"We already know that insurers are looking for any way to pay as little as possible," House Ways and Means president Richard Neal (D-MA) said Wednesday. "They will work to reduce those rates, regardless of what it means for community providers such as doctors, hospitals and our constituents who they employ."

Congress should examine the effects of insurers that sign agreements with very few doctors, a condition known as narrow networks, Neal said. "Surprise bills would be much less common if insurance networks were stronger," he said.

Critics of the arbitration approach say it benefits private equity firms, which are linked to medical personnel firms, at the expense of consumers.

The Ways and Means bill would create "a new system that is noticeably worse than the current law for patients and families," said James Gelfand, senior vice president of health policy at the ERISA Industry Committee, which represents large employers, in a statement of February 10. .

Gelfand blames those involved in the medical profession of surprise medical billing that avoid insurance networks and then charge unreasonable rates in emergencies.

"An arbitration regime ordered by the government will waste billions of dollars and countless hours and will only reward players with greater financial motivation in the health care system: air ambulance companies, medical personnel firms belonging to investors and hospitals that Companies have been financially intertwined with private equity, "Gelfand said in the statement.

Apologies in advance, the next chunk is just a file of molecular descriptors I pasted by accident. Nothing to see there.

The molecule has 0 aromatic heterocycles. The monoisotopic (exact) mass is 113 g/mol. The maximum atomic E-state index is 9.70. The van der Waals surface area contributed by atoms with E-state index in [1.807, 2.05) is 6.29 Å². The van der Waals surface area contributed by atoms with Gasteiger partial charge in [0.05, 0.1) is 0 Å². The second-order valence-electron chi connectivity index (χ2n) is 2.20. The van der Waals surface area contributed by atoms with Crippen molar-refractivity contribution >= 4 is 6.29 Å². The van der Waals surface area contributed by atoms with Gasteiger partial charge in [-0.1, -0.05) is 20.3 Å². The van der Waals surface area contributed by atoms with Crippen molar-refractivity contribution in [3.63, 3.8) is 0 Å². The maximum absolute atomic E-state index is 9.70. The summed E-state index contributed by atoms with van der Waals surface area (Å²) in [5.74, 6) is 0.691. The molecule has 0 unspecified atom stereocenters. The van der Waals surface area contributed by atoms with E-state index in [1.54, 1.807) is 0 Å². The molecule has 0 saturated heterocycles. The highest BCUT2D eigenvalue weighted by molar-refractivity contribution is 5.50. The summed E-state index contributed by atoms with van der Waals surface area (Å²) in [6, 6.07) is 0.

Lawmakers finally criticized this issue last year when faced with this difficult choice of choosing sides among powerful interest groups.

The serious debate in Congress about surprise billing began in 2019 with the HELP Committee's health care package. It included a provision that sought to use established prices for medical services to resolve disputes over surprise medical bills.

That was very unpopular with many groups of doctors, especially those often involved with cases outside the network. Four organizations opposed to the reference approach: the American College of Emergency Physicians, Envision Healthcare, US Acute Care Solutions and US Anesthesia Partners, last year donated approximately $ 1.1 million to members of Congress, according to a recent analysis by Kaiser Health News. (The private equity firm KKR, which owns the medical personnel firm Envision Healthcare, a medical personnel firm, also owns Internet Brands, the parent company of Medscape).